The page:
Somewhat embarrassingly, I believe that I was the first person to break their mallet from the first swap. I wasn't doing anything reckless, I was just tapping together some half-blind dovetails when I noticed the head begin to feel loose.
I finished what I was doing, then decided to investigate further. I wiggled the head some and then was able to pull it off.
Well crap. Unsure what to do, I use a chisel and start peeling away the glue in the mortise. I use my stationary belt sander with the belt adjusted to the edge to clean off and square up the tenon. I left it like this for a couple of weeks while I figured out a plan of attack.
A few weeks passed and I didn't come up with a plan. I asked a few of the great minds of WWT for their thoughts about how to best fix the joint. There were many suggestions, but the one that I went with was from firemedic: fox wedging
. Fox wedging involves a stopped mortise and a tenon with wedges. The wedges are pushed into place by the bottom of the mortise. This joint seemed to offer the most mechanical strength while also not changing the outward appearance of the mallet. There are downsides, though. For one, I was trying to make one joint into another kind of joint. Additionally, there is no chance to test fit a joint like this. Well, below are some pictures of my process. I cut away some of the shoulder of the top of the handle with a tenon saw to make a new, square surface for the handle to meet the base of the head and also make the tenon a little longer. The mortise was already somewhat wider on some sides at the top than at the opening. I pared away some material to make this more even on the sides that the wedges would be pushing the tenon wider. I cut and shaped two wedges from hard maple and estimated length. They may look a little on the long side for this application, but the bottom of the mortise isn't completely flat and is still deeper than the tenon. Having never cut a joint like this before, it was time to just, well, see what happens.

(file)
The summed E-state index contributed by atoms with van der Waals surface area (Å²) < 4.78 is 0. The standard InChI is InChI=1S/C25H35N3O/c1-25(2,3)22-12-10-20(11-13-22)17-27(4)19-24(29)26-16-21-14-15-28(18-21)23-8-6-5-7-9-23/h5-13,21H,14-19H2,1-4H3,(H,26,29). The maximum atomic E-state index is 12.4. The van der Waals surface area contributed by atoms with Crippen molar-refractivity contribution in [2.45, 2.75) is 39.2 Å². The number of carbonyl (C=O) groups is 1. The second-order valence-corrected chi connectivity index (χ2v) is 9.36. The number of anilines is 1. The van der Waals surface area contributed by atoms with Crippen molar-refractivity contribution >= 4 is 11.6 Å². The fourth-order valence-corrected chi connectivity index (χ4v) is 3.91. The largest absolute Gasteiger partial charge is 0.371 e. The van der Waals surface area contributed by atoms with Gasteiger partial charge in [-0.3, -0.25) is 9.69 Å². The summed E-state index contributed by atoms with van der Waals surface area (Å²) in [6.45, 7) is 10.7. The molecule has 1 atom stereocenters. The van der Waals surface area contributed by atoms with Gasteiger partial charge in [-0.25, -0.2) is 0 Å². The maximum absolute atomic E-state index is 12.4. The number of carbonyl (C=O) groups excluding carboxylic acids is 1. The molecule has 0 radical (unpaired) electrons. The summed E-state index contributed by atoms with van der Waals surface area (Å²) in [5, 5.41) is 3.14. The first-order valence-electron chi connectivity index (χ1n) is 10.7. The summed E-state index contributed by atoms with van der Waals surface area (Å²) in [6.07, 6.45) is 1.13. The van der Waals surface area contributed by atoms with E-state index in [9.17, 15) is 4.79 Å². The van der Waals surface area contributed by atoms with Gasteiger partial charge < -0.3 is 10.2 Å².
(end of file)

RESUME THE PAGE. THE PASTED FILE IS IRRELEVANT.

Well, it is together. I used some slow-set epoxy on the joint and coaxed it into place with my latest big bashing tool. I clamped it and left it for a few days. It feels solid now, but that may just be the epoxy talking and not my joint. I love the mallet and am really looking forward to using it. I still need to apply some finish to the bottom of t he head where I sanded away excess glue residue from the original glue-up before I consider this thing "done," but it is nearly there.
Thanks again to Tommie Hockett for a great looking mallet. If I didn't like the thing so much, I wouldn't have spent so much time working on it. Thanks as well to everyone who helped with ideas for re-attaching the head and reinforcing the joint.